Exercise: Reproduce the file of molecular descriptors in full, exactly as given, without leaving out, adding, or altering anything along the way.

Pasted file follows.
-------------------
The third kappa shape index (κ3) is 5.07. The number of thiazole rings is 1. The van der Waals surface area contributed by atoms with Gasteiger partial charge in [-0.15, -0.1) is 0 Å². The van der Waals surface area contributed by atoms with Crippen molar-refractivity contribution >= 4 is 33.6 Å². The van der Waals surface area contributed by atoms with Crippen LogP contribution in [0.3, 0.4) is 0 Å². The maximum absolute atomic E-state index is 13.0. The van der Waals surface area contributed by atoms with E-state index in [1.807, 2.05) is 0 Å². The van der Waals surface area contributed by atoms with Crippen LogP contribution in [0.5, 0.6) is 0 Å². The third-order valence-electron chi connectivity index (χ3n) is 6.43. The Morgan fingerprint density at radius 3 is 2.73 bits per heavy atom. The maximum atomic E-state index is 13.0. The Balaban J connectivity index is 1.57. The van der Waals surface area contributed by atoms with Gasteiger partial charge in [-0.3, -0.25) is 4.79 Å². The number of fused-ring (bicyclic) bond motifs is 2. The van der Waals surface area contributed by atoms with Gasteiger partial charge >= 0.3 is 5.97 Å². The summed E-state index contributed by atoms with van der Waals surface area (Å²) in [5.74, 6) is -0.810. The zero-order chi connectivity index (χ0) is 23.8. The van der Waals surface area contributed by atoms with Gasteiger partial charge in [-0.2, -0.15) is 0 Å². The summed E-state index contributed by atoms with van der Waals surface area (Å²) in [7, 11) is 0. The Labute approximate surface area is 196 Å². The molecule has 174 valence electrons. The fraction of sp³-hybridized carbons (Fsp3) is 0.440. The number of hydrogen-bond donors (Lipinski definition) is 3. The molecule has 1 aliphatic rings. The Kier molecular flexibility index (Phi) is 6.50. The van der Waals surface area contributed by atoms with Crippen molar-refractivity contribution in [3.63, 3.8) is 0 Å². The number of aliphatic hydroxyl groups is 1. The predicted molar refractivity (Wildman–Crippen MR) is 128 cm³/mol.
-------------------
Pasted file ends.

The third kappa shape index (κ3) is 5.07. The number of thiazole rings is 1. The van der Waals surface area contributed by atoms with Gasteiger partial charge in [-0.15, -0.1) is 0 Å². The van der Waals surface area contributed by atoms with Crippen molar-refractivity contribution >= 4 is 33.6 Å². The van der Waals surface area contributed by atoms with Crippen LogP contribution in [0.3, 0.4) is 0 Å². The maximum absolute atomic E-state index is 13.0. The van der Waals surface area contributed by atoms with E-state index in [1.807, 2.05) is 0 Å². The van der Waals surface area contributed by atoms with Crippen LogP contribution in [0.5, 0.6) is 0 Å². The third-order valence-electron chi connectivity index (χ3n) is 6.43. The Morgan fingerprint density at radius 3 is 2.73 bits per heavy atom. The maximum atomic E-state index is 13.0. The Balaban J connectivity index is 1.57. The van der Waals surface area contributed by atoms with Gasteiger partial charge in [-0.3, -0.25) is 4.79 Å². The number of fused-ring (bicyclic) bond motifs is 2. The van der Waals surface area contributed by atoms with Gasteiger partial charge >= 0.3 is 5.97 Å². The summed E-state index contributed by atoms with van der Waals surface area (Å²) in [5.74, 6) is -0.810. The zero-order chi connectivity index (χ0) is 23.8. The van der Waals surface area contributed by atoms with Gasteiger partial charge in [-0.2, -0.15) is 0 Å². The summed E-state index contributed by atoms with van der Waals surface area (Å²) in [7, 11) is 0. The Labute approximate surface area is 196 Å². The molecule has 174 valence electrons. The fraction of sp³-hybridized carbons (Fsp3) is 0.440. The number of hydrogen-bond donors (Lipinski definition) is 3. The molecule has 1 aliphatic rings. The Kier molecular flexibility index (Phi) is 6.50. The van der Waals surface area contributed by atoms with Crippen molar-refractivity contribution in [3.63, 3.8) is 0 Å². The number of aliphatic hydroxyl groups is 1. The predicted molar refractivity (Wildman–Crippen MR) is 128 cm³/mol.